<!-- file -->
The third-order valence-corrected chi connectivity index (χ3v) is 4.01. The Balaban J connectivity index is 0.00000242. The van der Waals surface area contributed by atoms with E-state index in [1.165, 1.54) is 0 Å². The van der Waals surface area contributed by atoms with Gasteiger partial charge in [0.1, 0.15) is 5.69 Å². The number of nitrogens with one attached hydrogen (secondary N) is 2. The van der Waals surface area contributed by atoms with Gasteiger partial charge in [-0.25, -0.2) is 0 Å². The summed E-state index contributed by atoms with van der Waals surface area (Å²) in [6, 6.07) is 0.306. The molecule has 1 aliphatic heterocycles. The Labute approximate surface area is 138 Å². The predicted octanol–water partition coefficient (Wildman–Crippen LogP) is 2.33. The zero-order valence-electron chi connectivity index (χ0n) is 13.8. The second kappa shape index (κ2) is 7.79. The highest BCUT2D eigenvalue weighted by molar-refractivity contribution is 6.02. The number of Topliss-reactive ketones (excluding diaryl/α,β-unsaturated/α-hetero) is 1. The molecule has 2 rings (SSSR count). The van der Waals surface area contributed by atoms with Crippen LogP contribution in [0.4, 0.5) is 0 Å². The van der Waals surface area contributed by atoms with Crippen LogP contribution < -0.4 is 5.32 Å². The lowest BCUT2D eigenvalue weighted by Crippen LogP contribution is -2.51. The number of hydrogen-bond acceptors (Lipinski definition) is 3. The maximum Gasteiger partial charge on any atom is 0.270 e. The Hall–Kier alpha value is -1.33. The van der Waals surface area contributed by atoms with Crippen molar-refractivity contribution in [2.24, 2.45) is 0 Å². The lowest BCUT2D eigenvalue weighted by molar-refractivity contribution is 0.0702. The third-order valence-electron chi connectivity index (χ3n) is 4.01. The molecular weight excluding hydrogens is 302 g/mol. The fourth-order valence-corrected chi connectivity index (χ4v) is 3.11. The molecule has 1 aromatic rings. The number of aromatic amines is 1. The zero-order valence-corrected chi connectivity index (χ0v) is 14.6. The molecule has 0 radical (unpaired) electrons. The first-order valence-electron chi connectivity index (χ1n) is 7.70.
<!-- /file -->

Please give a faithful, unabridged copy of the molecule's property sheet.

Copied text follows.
The third-order valence-corrected chi connectivity index (χ3v) is 4.01. The Balaban J connectivity index is 0.00000242. The van der Waals surface area contributed by atoms with E-state index in [1.165, 1.54) is 0 Å². The van der Waals surface area contributed by atoms with Gasteiger partial charge in [0.1, 0.15) is 5.69 Å². The number of nitrogens with one attached hydrogen (secondary N) is 2. The van der Waals surface area contributed by atoms with Gasteiger partial charge in [-0.25, -0.2) is 0 Å². The summed E-state index contributed by atoms with van der Waals surface area (Å²) in [6, 6.07) is 0.306. The molecule has 1 aliphatic heterocycles. The Labute approximate surface area is 138 Å². The predicted octanol–water partition coefficient (Wildman–Crippen LogP) is 2.33. The zero-order valence-electron chi connectivity index (χ0n) is 13.8. The second kappa shape index (κ2) is 7.79. The highest BCUT2D eigenvalue weighted by molar-refractivity contribution is 6.02. The number of Topliss-reactive ketones (excluding diaryl/α,β-unsaturated/α-hetero) is 1. The molecule has 2 rings (SSSR count). The van der Waals surface area contributed by atoms with Crippen LogP contribution in [0.4, 0.5) is 0 Å². The van der Waals surface area contributed by atoms with Crippen LogP contribution < -0.4 is 5.32 Å². The lowest BCUT2D eigenvalue weighted by Crippen LogP contribution is -2.51. The number of hydrogen-bond acceptors (Lipinski definition) is 3. The maximum Gasteiger partial charge on any atom is 0.270 e. The Hall–Kier alpha value is -1.33. The van der Waals surface area contributed by atoms with Crippen molar-refractivity contribution in [2.24, 2.45) is 0 Å². The lowest BCUT2D eigenvalue weighted by molar-refractivity contribution is 0.0702. The third-order valence-electron chi connectivity index (χ3n) is 4.01. The molecular weight excluding hydrogens is 302 g/mol. The fourth-order valence-corrected chi connectivity index (χ4v) is 3.11. The molecule has 1 aromatic rings. The number of aromatic amines is 1. The zero-order valence-corrected chi connectivity index (χ0v) is 14.6. The molecule has 0 radical (unpaired) electrons. The first-order valence-electron chi connectivity index (χ1n) is 7.70.